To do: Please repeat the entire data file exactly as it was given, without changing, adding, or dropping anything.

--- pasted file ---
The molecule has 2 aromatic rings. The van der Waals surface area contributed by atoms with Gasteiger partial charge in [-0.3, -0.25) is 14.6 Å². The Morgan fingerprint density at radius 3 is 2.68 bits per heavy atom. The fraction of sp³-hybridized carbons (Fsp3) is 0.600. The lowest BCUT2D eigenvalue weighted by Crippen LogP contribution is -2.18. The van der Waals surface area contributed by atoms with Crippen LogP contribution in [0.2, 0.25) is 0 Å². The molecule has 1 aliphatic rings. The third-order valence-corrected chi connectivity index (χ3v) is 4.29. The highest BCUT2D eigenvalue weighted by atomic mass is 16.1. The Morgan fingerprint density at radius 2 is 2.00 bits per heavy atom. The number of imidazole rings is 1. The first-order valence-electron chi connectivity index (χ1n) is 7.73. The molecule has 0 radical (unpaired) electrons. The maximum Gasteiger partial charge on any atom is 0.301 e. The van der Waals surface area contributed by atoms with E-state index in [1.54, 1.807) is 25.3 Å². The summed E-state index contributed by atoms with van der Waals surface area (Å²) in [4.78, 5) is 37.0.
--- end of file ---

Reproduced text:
The molecule has 2 aromatic rings. The van der Waals surface area contributed by atoms with Gasteiger partial charge in [-0.3, -0.25) is 14.6 Å². The Morgan fingerprint density at radius 3 is 2.68 bits per heavy atom. The fraction of sp³-hybridized carbons (Fsp3) is 0.600. The lowest BCUT2D eigenvalue weighted by Crippen LogP contribution is -2.18. The van der Waals surface area contributed by atoms with Crippen LogP contribution in [0.2, 0.25) is 0 Å². The molecule has 1 aliphatic rings. The third-order valence-corrected chi connectivity index (χ3v) is 4.29. The highest BCUT2D eigenvalue weighted by atomic mass is 16.1. The Morgan fingerprint density at radius 2 is 2.00 bits per heavy atom. The number of imidazole rings is 1. The first-order valence-electron chi connectivity index (χ1n) is 7.73. The molecule has 0 radical (unpaired) electrons. The maximum Gasteiger partial charge on any atom is 0.301 e. The van der Waals surface area contributed by atoms with E-state index in [1.54, 1.807) is 25.3 Å². The summed E-state index contributed by atoms with van der Waals surface area (Å²) in [4.78, 5) is 37.0.